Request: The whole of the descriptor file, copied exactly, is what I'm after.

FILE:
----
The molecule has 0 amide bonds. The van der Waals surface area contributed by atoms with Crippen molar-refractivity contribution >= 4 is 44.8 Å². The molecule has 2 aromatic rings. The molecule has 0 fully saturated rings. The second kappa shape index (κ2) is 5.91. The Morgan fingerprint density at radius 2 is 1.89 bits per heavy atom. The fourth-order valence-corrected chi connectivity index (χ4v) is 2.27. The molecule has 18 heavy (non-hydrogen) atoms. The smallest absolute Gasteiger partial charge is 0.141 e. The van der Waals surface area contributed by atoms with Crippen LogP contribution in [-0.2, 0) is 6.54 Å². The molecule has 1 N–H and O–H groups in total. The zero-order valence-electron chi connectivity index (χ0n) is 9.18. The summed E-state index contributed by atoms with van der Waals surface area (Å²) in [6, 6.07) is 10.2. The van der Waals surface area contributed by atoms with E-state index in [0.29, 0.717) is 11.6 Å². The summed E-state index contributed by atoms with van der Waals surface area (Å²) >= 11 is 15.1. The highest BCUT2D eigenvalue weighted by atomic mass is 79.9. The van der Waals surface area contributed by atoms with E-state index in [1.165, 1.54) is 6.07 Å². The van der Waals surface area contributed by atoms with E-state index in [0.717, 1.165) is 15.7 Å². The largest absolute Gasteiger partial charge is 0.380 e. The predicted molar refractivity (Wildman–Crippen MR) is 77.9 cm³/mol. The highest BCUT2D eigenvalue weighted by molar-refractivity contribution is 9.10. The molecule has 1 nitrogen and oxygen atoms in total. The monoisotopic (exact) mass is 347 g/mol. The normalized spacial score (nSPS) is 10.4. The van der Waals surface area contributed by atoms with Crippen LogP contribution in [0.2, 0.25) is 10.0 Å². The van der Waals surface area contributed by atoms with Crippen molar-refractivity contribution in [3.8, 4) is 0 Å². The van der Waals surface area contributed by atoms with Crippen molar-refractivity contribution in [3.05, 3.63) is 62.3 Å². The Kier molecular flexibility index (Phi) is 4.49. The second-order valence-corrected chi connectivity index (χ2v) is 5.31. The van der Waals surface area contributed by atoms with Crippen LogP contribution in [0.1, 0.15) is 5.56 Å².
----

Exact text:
The molecule has 0 amide bonds. The van der Waals surface area contributed by atoms with Crippen molar-refractivity contribution >= 4 is 44.8 Å². The molecule has 2 aromatic rings. The molecule has 0 fully saturated rings. The second kappa shape index (κ2) is 5.91. The Morgan fingerprint density at radius 2 is 1.89 bits per heavy atom. The fourth-order valence-corrected chi connectivity index (χ4v) is 2.27. The molecule has 18 heavy (non-hydrogen) atoms. The smallest absolute Gasteiger partial charge is 0.141 e. The van der Waals surface area contributed by atoms with Crippen LogP contribution in [-0.2, 0) is 6.54 Å². The molecule has 1 N–H and O–H groups in total. The zero-order valence-electron chi connectivity index (χ0n) is 9.18. The summed E-state index contributed by atoms with van der Waals surface area (Å²) in [6, 6.07) is 10.2. The van der Waals surface area contributed by atoms with E-state index in [0.29, 0.717) is 11.6 Å². The summed E-state index contributed by atoms with van der Waals surface area (Å²) >= 11 is 15.1. The highest BCUT2D eigenvalue weighted by atomic mass is 79.9. The van der Waals surface area contributed by atoms with E-state index in [1.165, 1.54) is 6.07 Å². The van der Waals surface area contributed by atoms with E-state index in [0.717, 1.165) is 15.7 Å². The largest absolute Gasteiger partial charge is 0.380 e. The predicted molar refractivity (Wildman–Crippen MR) is 77.9 cm³/mol. The highest BCUT2D eigenvalue weighted by molar-refractivity contribution is 9.10. The molecule has 1 nitrogen and oxygen atoms in total. The monoisotopic (exact) mass is 347 g/mol. The normalized spacial score (nSPS) is 10.4. The van der Waals surface area contributed by atoms with Crippen LogP contribution in [0.2, 0.25) is 10.0 Å². The van der Waals surface area contributed by atoms with Crippen molar-refractivity contribution in [3.8, 4) is 0 Å². The van der Waals surface area contributed by atoms with Crippen molar-refractivity contribution in [3.05, 3.63) is 62.3 Å². The Kier molecular flexibility index (Phi) is 4.49. The second-order valence-corrected chi connectivity index (χ2v) is 5.31. The van der Waals surface area contributed by atoms with Crippen LogP contribution in [0.1, 0.15) is 5.56 Å².